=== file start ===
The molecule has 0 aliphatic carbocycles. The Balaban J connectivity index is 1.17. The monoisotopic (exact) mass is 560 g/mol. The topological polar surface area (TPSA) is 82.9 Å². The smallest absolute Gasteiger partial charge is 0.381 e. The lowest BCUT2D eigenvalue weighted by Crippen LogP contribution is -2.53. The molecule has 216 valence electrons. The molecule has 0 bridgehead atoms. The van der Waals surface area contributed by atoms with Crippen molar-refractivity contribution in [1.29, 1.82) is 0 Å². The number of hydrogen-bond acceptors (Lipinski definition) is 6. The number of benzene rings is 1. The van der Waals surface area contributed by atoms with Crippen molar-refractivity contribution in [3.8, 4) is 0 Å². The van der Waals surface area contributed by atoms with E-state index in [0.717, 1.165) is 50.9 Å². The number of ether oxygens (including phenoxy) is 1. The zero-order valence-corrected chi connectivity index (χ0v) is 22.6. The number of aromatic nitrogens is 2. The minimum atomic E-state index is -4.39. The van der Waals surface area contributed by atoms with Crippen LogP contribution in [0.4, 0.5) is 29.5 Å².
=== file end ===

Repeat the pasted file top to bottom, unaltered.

The molecule has 0 aliphatic carbocycles. The Balaban J connectivity index is 1.17. The monoisotopic (exact) mass is 560 g/mol. The topological polar surface area (TPSA) is 82.9 Å². The smallest absolute Gasteiger partial charge is 0.381 e. The lowest BCUT2D eigenvalue weighted by Crippen LogP contribution is -2.53. The molecule has 216 valence electrons. The molecule has 0 bridgehead atoms. The van der Waals surface area contributed by atoms with Crippen molar-refractivity contribution in [1.29, 1.82) is 0 Å². The number of hydrogen-bond acceptors (Lipinski definition) is 6. The number of benzene rings is 1. The van der Waals surface area contributed by atoms with Crippen molar-refractivity contribution in [3.8, 4) is 0 Å². The van der Waals surface area contributed by atoms with E-state index in [0.717, 1.165) is 50.9 Å². The number of ether oxygens (including phenoxy) is 1. The zero-order valence-corrected chi connectivity index (χ0v) is 22.6. The number of aromatic nitrogens is 2. The minimum atomic E-state index is -4.39. The van der Waals surface area contributed by atoms with Crippen LogP contribution in [0.4, 0.5) is 29.5 Å².